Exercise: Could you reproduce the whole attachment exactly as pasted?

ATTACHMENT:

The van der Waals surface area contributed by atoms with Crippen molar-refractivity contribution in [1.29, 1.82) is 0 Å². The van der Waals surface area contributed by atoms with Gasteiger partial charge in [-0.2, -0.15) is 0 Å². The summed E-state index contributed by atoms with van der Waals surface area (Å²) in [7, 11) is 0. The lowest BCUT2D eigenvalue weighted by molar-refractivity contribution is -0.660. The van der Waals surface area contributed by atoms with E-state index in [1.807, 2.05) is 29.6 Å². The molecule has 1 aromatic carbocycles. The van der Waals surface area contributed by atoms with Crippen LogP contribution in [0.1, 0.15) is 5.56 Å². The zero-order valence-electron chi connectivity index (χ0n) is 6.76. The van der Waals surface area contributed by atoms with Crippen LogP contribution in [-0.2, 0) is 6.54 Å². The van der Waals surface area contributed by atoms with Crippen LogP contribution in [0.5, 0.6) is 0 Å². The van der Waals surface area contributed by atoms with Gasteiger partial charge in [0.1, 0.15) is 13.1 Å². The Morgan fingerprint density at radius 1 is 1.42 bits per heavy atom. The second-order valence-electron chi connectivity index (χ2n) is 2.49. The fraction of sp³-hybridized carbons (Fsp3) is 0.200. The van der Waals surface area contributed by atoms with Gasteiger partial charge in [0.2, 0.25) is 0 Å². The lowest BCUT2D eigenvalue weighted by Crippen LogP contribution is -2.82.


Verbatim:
The van der Waals surface area contributed by atoms with Crippen molar-refractivity contribution in [1.29, 1.82) is 0 Å². The van der Waals surface area contributed by atoms with Gasteiger partial charge in [-0.2, -0.15) is 0 Å². The summed E-state index contributed by atoms with van der Waals surface area (Å²) in [7, 11) is 0. The lowest BCUT2D eigenvalue weighted by molar-refractivity contribution is -0.660. The van der Waals surface area contributed by atoms with E-state index in [1.807, 2.05) is 29.6 Å². The molecule has 1 aromatic carbocycles. The van der Waals surface area contributed by atoms with Crippen LogP contribution in [0.1, 0.15) is 5.56 Å². The zero-order valence-electron chi connectivity index (χ0n) is 6.76. The van der Waals surface area contributed by atoms with Crippen LogP contribution in [-0.2, 0) is 6.54 Å². The van der Waals surface area contributed by atoms with Crippen LogP contribution in [0.5, 0.6) is 0 Å². The van der Waals surface area contributed by atoms with Gasteiger partial charge in [0.1, 0.15) is 13.1 Å². The Morgan fingerprint density at radius 1 is 1.42 bits per heavy atom. The second-order valence-electron chi connectivity index (χ2n) is 2.49. The fraction of sp³-hybridized carbons (Fsp3) is 0.200. The van der Waals surface area contributed by atoms with Gasteiger partial charge in [0.2, 0.25) is 0 Å². The lowest BCUT2D eigenvalue weighted by Crippen LogP contribution is -2.82.